WARSAW, Poland — Polish authorities are investigating whether negligence could have been a factor in the poisoning of an Afghan family evacuated from Kabul last month, including a 5-year-old boy who died after the family made soup from death cap mushrooms they found in a Polish forest.
The boy’s 6-year-old brother has undergone a liver transplant, but doctors at Poland’s main children’s hospital said Friday that his central nervous system was badly affected and his prospects of survival were very small.
A 17-year-old sister was treated and reported to be in good condition. Doctors said the dose of toxins was less damaging to an adult with larger body mass than to children.
The family of two adults and four children allegedly cooked soup with the highly poisonous mushrooms they found in the forest around a center where they were undergoing a mandatory quarantine. They entered the center in Podkowa Lesna, a town near Warsaw, on Aug. 23.
Prosecutors are questioning the center’s staff about the events last week as part of an investigation that could lead to possible criminal charges for negligence and unintentional exposing people to a serious threat of loss of health or life, Aleksandra Skrzyniarz, a spokesperson for the prosecutors’ office in Warsaw, said. The offense carries a maximum prison term of three years, she said.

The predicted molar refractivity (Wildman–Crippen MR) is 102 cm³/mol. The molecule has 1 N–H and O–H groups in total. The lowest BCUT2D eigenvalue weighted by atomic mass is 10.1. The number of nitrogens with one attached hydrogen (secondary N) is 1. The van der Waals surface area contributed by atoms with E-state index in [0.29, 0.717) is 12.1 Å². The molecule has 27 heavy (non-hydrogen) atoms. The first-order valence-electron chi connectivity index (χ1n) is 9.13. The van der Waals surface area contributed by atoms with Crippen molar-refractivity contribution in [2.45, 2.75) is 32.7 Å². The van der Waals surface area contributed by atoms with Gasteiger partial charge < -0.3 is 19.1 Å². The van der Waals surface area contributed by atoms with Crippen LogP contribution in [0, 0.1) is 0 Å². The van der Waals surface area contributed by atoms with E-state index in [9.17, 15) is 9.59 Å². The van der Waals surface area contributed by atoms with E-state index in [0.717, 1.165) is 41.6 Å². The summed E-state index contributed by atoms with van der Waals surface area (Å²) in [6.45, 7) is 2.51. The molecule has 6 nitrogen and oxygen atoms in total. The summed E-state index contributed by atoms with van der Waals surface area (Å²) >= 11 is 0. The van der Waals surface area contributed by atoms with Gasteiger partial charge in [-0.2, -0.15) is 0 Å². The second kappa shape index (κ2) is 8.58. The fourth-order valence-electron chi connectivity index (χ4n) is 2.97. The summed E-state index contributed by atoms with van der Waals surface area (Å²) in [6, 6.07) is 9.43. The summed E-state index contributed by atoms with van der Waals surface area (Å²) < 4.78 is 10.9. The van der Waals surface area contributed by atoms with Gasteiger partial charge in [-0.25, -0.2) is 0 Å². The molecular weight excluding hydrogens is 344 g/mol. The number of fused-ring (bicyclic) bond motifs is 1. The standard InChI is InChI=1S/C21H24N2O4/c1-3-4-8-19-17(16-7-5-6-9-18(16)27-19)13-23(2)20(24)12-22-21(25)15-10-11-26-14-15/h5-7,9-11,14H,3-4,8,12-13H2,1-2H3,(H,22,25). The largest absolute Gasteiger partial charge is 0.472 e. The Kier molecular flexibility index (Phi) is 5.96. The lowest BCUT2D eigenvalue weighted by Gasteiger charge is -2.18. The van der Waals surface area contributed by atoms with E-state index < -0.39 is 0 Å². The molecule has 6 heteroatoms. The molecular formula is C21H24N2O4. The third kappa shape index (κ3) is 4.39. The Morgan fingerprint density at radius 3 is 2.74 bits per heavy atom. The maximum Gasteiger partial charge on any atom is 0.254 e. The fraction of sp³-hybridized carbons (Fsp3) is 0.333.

Interior Minister Mariusz Kaminski said this week that the poisonings were a “tragedy, but did not result from any negligence at the center.
Authorities have rejected media speculation that food rations at the center may have been insufficient.
Poland evacuated the family last month at Britain’s request after the Taliban takeover of Afghanistan. The father had worked for the British. Doctors at the children’s hospital reported the 5-year-old’s death on Thursday.
In a separate incident at a different center near Warsaw, four Afghan men were hospitalized after eating poisonous mushrooms, according to the state Office for Foreigners.
There are about 1,300 kinds of mushrooms in Poland, some 200 of which are poisonous. They are a popular dish, but very good knowledge of them is required to distinguish poisonous from edible ones.
In 2019, 27 people got mushroom poisoning in Poland, and 25 of them had to be hospitalized. No deaths were reported.
Doctors advise against feeding mushrooms to children, because of the risk of poisoning, and because they have little nutritious value.
Death cap mushrooms, among the most poisonous in the world, closely resemble Poland’s edible parasol mushrooms.
In Denmark in 2017, two children from a Congolese refugee family died and another nine family members were hospitalized after eating toxic mushrooms.